Understanding the renewable credentials of Surface Water Source Heat Pumps
Surface Water Source Heat Pumps (SWSHP) have a historically low profile. Builders, contractors and developers on the whole seem to know very little about them, nor the benefits that they pose for buildings. As a consequence, SWSHP’s are widely underused compared to air and ground source heat pumps, especially in the UK.
The Chartered Institution of Building Service Engineers (CIBSE) is looking to raise the profile of SWSHP’s. They have recently published their Surface Water Source Heat Pumps Code of Practice for the UK, providing those in the commercial building industry with a comprehensive guide on the renewable energy source. The document, which covers everything from the technology’s feasibility to its installation, has been created in the hope that builders and developers will realise the energy source’s potential and install it to heat their buildings. This will consequently promote sustainability and help the UK cut its carbon emissions.
Analysing current carbon emissions, it seems unlikely that the UK will hit its 2020 targets. However, if builders and contractors effectively utilise renewable energy sources such as SWSHP’s, then they could potentially hit the UK 2025 target – to reduce carbon emissions by 50% compared to the levels recorded in 1990.
Heating should be a key concern for builders. Heating accounts for a large proportion of the energy used by buildings, which represents 37% of the UK’s total carbon emissions. Making the right decision when it comes to new builds or retrofitting is crucial for builders if they wish to construct spaces which are energy efficient and cost-effective.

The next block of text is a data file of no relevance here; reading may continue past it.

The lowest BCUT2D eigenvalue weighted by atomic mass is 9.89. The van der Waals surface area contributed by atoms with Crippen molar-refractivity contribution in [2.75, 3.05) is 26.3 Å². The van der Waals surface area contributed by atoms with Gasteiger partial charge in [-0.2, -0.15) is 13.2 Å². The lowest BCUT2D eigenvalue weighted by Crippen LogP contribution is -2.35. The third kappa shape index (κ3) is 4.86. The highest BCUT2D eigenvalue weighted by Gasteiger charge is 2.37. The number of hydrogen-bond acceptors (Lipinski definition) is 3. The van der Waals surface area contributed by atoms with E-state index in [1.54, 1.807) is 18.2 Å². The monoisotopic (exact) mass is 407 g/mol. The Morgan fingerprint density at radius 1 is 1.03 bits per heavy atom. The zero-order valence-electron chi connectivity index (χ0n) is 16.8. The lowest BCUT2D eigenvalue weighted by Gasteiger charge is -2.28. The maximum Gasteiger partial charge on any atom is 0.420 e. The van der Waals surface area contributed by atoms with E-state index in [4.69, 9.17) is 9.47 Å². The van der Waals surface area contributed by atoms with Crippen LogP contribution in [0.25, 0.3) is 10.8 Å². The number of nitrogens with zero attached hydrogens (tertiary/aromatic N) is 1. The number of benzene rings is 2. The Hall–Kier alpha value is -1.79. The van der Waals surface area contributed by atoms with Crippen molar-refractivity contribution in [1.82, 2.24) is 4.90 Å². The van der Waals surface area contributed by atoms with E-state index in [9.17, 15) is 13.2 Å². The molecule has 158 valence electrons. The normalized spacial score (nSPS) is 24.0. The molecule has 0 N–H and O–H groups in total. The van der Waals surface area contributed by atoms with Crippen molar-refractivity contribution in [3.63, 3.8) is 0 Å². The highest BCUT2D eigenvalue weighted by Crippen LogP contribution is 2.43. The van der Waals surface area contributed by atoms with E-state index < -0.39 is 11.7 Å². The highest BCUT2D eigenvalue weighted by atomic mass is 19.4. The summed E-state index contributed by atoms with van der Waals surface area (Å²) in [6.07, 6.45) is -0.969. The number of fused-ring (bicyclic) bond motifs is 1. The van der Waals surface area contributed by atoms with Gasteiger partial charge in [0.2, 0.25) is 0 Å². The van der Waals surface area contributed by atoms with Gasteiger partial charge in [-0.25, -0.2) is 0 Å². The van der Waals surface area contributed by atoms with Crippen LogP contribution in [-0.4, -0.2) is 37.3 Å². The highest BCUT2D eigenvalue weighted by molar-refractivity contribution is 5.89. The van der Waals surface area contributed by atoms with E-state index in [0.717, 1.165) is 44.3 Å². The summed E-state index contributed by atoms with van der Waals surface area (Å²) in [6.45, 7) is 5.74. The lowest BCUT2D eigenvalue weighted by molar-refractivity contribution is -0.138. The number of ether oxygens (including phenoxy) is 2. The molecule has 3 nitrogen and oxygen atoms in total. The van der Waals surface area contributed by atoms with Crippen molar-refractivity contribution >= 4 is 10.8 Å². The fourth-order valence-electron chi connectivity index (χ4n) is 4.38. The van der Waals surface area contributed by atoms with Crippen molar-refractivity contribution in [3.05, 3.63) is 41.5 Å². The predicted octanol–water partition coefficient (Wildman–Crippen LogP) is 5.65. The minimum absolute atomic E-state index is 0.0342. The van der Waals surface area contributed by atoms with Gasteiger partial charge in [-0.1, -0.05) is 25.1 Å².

SWSHP systems extract water from its original source, whether that be a sea, river, lake or estuary and filters it, before transferring it to where it is needed. As an alternative energy source, SWSHP’s can mitigate the threat of price rises in the fossil fuel market and attract substantial government grants. However, this renewable energy source isn’t appropriate for every commercial building. It works best in newer buildings that are well-insulated, because SWSHP’s heat water to a lower flow temperature than traditional boilers.
To enhance the efficiency in buildings even further, SWSHP’s should also be connected to energy efficient radiators – something which developers and contractors should consider. The low-flow temperature associated with heat pumps has previously meant that they are only suitable with under floor heating due to its large surface area – necessary for effective heat distribution. However, with Dynamic Boost Effect (DBE) technology, SWSHP’s can work with smaller, more compact radiators which are more suited to commercial environments. This revolutionary DBE technology has the ability to boost heat output by as much as 250%.
Builders and contractors must wise up and understand the potential that investing in SWSHP and energy efficient radiators has. It can not only lower emissions and make buildings more environmentally sustainable, but investing in this energy source will also benefit the commercial building owner financially. The installation of SWSHP’s often equal government grants; increasing the affordability of energy. A room is also able to warm up quicker using energy-efficient radiators, reducing energy consumption.
Ultimately, through CIBSE creating this Code of Practice, they have created a conversation around sustainable heating, and are actively promoting the use of environmentally friendly technology in UK buildings.